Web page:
Sunday, May 24, 2015

rat snakes mating


Yesterday evening, on a walk around Lake Kittamaqundi in that gorgeous weather, I came across a pair of black rat snakes mating. This drew a small crowd of other walkers, and we watched and photographed from not so far away. The serpentine lovers were still entwined with each other when I finally decided to move on.





Thursday, May 21, 2015

It's a Viceroy, not a Monarch.


Another walk around Lake Kittamaqundi yesterday for the fourth consecutive evening turned up only one butterfly, but an interesting one. The experts confirmed that this is a Viceroy, not a Monarch. It is a little bit smaller than a Monarch, and the black bar or stripe running across the hind wing also distinguishes it from the Monarch. (I can see some differences in the configuration of veins in the fore wing, when I compare photos of the species, but that marking in the hind wing stands out most.) The Viceroy is in the Admiral group of butterflies.

I couldn't get a good dorsal view of this specimen before it flew away, but I'm including cropped versions of the two best snapshots.





I'm afraid that Monday night's freak heavy rains and storms broke up some goose families on the lake...

 
 

Tuesday, May 19, 2015

Lepidoptera and Odonata -- Two Evening Walks around the Lake


I'm keeping an eye out to see what butterflies could be out when the sun is lowering.Yesterday, about 5 to 6:00pm. Lake Kittamaqundi.Very hot and humid, before that night's torrential rains. Damselflies are also in abundance now. I don't know their names, but various species were in evidence at each patch of wild flowers and grasses along the path.




Obligatory photo of the ubiquitous cabbage white.



A grass skipper? Hobomok or tawny-edged? [Peck's Skipper.] Photos show wings open and closed. In grasses along the path on the Route 29 side of the lake.



~~~~~~~
This evening, about 6 to 7:00pm. A little cooler than yesterday. Clearer and more sun.

Another Tiger Swallowtail showed up, this time over the grasses and flower beds on the Route 29 side, southern end. With not significant blooms for it to feed on, it was impossible for me to get a photo of it with my compact camera. Second one this season at the lake, that I've seen. (First one last Sunday morning.)

No small butterflies this time, but still many damselflies.







Sunday, May 17, 2015

Lepidoptera, etcetera....

Butterflies and other insects seen today.

Around Lake Kittamaqundi, a Tiger Swallowtail came into view on the path around 11:45am near the Sheraton then went out over the peninsula (just like a Mourning Cloak I saw in the same spot a few weeks ago). No photo possible, but this is a good sign for the summer, offering hope for more swallowtails to be seen this year.

Photos of habitat and other butterflies at the lake follow. Some identifications pending. Between 11:30am and 2:30pm, with a quick lunch stop at Whole Foods on the lake. Very humid, variably cloudy and sunny with threat of storm like yesterday. Temperature in lower 80's. Little breeze.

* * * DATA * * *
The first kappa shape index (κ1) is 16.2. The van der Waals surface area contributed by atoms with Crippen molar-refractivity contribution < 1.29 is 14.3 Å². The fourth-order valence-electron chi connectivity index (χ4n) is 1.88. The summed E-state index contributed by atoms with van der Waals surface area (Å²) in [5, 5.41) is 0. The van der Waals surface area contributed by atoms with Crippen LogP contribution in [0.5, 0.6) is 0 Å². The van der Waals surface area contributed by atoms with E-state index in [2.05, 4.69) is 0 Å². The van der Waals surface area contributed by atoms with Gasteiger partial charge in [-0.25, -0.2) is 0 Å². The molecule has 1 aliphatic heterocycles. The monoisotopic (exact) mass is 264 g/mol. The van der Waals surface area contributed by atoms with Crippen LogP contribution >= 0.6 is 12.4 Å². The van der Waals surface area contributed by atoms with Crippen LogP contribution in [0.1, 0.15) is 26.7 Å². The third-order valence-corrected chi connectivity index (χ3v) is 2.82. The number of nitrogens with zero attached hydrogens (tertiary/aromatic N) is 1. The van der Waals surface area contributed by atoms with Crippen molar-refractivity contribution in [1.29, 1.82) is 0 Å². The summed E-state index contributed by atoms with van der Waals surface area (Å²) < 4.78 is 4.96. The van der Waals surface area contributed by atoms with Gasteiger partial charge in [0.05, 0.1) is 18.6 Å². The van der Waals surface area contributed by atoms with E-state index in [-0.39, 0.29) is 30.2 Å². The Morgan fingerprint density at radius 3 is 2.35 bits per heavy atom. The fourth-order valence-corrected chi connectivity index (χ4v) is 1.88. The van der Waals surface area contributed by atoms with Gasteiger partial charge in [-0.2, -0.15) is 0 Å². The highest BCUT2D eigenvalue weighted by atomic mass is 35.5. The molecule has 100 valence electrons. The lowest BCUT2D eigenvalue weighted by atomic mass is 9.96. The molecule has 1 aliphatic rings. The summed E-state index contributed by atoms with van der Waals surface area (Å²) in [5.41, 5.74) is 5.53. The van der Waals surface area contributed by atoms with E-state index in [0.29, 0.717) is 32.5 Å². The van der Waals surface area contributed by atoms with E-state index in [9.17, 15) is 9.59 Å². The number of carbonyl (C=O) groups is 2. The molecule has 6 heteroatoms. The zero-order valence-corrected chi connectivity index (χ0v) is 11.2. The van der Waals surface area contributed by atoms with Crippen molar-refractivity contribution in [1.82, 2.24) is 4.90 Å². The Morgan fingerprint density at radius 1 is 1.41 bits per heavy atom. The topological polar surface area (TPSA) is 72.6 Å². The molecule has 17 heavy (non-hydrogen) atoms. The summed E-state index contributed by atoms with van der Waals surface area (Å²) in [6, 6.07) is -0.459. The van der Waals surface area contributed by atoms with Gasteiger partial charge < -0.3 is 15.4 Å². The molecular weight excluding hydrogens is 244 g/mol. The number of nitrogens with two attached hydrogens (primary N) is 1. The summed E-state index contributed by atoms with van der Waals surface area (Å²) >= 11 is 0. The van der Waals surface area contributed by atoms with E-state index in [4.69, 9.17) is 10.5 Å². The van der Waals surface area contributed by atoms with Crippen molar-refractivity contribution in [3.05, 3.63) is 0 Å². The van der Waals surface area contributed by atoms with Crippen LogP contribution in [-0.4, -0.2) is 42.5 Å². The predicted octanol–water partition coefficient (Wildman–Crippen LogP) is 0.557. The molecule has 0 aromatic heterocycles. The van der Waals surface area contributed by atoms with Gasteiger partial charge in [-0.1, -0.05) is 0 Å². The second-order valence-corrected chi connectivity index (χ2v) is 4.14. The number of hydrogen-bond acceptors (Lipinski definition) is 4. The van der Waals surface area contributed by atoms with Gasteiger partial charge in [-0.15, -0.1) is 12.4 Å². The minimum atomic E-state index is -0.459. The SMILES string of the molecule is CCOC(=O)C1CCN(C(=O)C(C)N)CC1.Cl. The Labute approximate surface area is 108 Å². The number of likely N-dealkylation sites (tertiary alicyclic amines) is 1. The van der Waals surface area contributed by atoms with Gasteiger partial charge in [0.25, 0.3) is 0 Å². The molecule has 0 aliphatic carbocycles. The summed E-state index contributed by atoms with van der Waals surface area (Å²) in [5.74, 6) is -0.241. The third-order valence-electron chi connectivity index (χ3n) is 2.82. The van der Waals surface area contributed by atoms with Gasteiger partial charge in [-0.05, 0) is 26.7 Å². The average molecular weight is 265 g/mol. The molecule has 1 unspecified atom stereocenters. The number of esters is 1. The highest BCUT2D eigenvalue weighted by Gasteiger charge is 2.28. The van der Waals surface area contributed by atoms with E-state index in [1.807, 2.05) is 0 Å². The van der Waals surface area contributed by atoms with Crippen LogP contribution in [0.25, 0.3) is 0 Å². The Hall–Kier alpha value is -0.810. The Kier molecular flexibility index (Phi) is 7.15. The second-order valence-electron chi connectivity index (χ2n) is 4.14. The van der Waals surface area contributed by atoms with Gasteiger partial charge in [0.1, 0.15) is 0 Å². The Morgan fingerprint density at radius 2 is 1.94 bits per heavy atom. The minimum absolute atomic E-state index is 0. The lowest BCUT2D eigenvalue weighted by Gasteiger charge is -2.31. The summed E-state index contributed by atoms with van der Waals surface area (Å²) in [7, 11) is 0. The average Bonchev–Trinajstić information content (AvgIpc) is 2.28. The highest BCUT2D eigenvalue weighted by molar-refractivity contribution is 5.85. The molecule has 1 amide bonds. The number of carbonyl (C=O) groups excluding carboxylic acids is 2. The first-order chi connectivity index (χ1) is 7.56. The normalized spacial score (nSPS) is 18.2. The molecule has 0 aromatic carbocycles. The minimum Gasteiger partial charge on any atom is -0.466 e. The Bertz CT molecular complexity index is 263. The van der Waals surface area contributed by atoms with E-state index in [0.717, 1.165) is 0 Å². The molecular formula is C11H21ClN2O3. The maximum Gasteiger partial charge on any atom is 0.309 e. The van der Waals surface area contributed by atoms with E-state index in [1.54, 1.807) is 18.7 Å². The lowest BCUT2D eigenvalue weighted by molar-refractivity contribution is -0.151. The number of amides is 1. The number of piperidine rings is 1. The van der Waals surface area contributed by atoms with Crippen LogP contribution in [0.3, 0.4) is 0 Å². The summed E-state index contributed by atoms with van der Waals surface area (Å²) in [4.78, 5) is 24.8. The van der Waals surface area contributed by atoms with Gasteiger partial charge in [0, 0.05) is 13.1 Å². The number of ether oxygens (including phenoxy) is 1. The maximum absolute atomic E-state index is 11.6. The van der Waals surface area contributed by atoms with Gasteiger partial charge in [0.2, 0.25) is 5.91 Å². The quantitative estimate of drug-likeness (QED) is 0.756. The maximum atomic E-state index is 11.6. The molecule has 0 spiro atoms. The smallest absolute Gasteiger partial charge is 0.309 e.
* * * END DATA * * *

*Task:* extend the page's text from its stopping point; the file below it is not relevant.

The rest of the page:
[Identifications by experts leading the survey have been added in brackets.]
[





Probable grass-skipper species. [Zabulon Skipper, female.]


Fritillary / Brushfoot species. [Pearl Crescent, a type of Brushfoot.]




Red Admiral.

Wildlife management area near the lake. There were also many azure of undetermined species which I was unable to photograph. One probable sulphur (but several seen in the same area earlier); quite yellow when compared to the numerous cabbage whites of similar size active in the same area.

[I also saw numerous "azures" here, but they were more likely Eastern Tailed-Blue.]




The flower here is an Erigeron species, probably fleabane (or could it be Robin's plantain?). [From a separate source on Facebook, an insect expert identified the pollinator here as Varied Carpet Beetle.]



Another Fritillary or Brushfoot. There were a few of these, including two groups of three seen in different spots. [Pearl Crescent.]


Duskywing / Sootywing?  [Wild Indigo Duskywing.]

I also checked the grounds of Oakland Manor. A couple of cabbage whites, but summer flower beds here promise more butterflies later.



Saturday, May 16, 2015

Annual Howard County Butterfly Survey


Through the Howard County Bird Club, I learned that the county conducts a butterfly survey every year. I volunteered to cover Lake Kittamaqundi and its vicinity this year. That will include a wildlife management area adjacent to the lake and possibly the grounds of Oakland Manor and the former stable across the street from it (now the Kittamaqundi Church, which has been developing a garden). Normally, the colonies of Joe Pye weed on parts of the lake, such as pictured above, would attract swarms of the larger butterflies like swallowtails and monarchs, but these species have been noticed in decline in recent years. Last summer on my walks around the lake, I spotted only two or three tiger swallowtails all summer.

To begin a log of my own sightings for the survey, I'm sharing some photos taken last summer. Identifications were provided by experts who are managing the survey. I'm including habitat and location photos, and other insects may find their way into these posts.

Here's a page for  Howard County nature conservation volunteer programs , including the butterfly survey, which is a PDF download.

And this is the Howard County Bird Club's butterfly photo gallery, which has helped me to identify some local species. (The club takes a lot more than birds into its scope.)





Black Swallowtail, female, on ironweed. September 12, 2014.


Sachem, male. A type of Skipper. On boneset, Eupatorium species? September 12, 2014.





Monarchs. September 21, 2014.